Are you an exhausted new parent with a ‘colicky’, unsettled and crying baby? Are you completely touched out and over it? If so, just the thought of some hands-free time will be positively heavenly.
In today’s society, there’s little support for parents with very young babies. It’s perfectly understandable to be constantly on the look out for anything that makes life a little easier.
No doubt about it. At one time or another, all parents feel there simply isn’t enough of them to spread around.
And in those moments, they wish they had an extra pair of hands or even a clone of themselves.
Technology Designed To Replace Human Contact And Stop Babies Crying
And for the hefty price of almost AUD250.00 you can buy just that.
What is it? A ‘high-tech cushion’ named the Babocush.
According to the marketing material, this magical piece of equipment ‘prevents colic, relieves wind and reflux, reduces the startle reflex and flat head syndrome’. It rocks, vibrates and even makes the sound of a heartbeat.
Basically, it’s a high-tech version of a human chest and human arms, with soothing and human contact.
Is The Babocush Safe?
On some of the promotional videos doing the rounds on the Internet, there is a statistic quoting the percentage of babies who are now sleeping ‘better’ on a Babocush.
This device is NOT intended for sleep and your baby should be fully supervised at all times.
As stated on the Babocush website:
‘Do not let your baby sleep on the Babocush. Sleeping on their front can pose a suffocation risk and is thought to increase the risk of Sudden Infant Death Syndrome (SIDS), according to the NHS Guidelines on SIDS.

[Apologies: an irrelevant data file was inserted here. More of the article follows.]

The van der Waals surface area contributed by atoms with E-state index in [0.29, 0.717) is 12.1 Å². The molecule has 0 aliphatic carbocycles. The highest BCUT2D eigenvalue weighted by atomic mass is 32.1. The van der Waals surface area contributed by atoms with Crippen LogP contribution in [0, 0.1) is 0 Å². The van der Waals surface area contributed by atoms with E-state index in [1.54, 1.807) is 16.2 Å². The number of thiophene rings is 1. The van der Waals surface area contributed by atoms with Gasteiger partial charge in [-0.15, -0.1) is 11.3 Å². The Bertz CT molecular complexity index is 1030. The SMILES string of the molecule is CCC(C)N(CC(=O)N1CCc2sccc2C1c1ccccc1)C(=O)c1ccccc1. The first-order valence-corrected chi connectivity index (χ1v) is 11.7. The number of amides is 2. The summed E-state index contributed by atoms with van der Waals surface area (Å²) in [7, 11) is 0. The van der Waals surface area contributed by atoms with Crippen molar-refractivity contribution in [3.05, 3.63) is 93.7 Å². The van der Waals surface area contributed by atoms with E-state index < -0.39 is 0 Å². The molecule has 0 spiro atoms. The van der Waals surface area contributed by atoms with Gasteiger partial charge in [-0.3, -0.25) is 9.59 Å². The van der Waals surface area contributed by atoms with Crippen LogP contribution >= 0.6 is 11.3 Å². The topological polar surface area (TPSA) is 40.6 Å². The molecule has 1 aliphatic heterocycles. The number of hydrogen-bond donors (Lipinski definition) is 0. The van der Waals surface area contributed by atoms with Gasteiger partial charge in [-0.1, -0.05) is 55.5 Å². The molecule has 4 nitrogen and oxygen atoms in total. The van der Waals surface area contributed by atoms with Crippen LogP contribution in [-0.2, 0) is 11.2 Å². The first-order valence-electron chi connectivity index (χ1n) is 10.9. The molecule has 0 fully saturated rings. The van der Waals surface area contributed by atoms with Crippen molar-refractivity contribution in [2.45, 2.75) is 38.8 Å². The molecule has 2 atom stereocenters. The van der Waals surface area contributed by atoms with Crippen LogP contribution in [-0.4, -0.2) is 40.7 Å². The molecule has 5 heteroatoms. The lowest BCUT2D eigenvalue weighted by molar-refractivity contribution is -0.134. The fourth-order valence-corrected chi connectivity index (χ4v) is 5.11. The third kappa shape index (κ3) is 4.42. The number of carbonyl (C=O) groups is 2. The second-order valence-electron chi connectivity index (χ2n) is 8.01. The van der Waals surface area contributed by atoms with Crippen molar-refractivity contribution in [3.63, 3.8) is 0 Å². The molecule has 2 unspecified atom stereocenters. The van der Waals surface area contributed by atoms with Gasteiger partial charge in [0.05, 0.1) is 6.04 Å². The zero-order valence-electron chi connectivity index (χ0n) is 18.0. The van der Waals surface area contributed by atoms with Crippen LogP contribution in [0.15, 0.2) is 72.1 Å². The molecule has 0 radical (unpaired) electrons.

‘The babocush is intended to provide relief from colic and reflux, to help settle fractious babies and to provide tummy time in order to prevent flat-head syndrome and other associated problems.
‘Never ever leave your baby unattended on the babocush. You will find your baby will be so content on the babocush that they may fall asleep. If this happens, please place your baby in their cot or crib to sleep’.
Red Nose Australia echoed this with their message:
‘Irish company Babocush states that their product is “designed to hug your baby securely in the perfect position for relieving wind, colic and reflux”.
‘However, babies who go to sleep on the Babocush are usually left on their tummy.
‘The Red Nose safe sleeping guidelines promote the safe practice of sleeping babies on their backs from birth, not on their tummy or side.
‘Tummy time is important for babies when they are awake and fully supervised.
‘Placing babies to sleep on their tummy has been recognised for many years as a significant risk of infant death to many babies.
‘Hence Red Nose would not support the use of a product such as this as a safe place for baby to sleep.’
Is This Technology Going Too Far?
In some ways, we could consider this device quite validating and forward thinking. By virtue of its design, the technology acknowledges the inherent value of holding and soothing a distressed baby.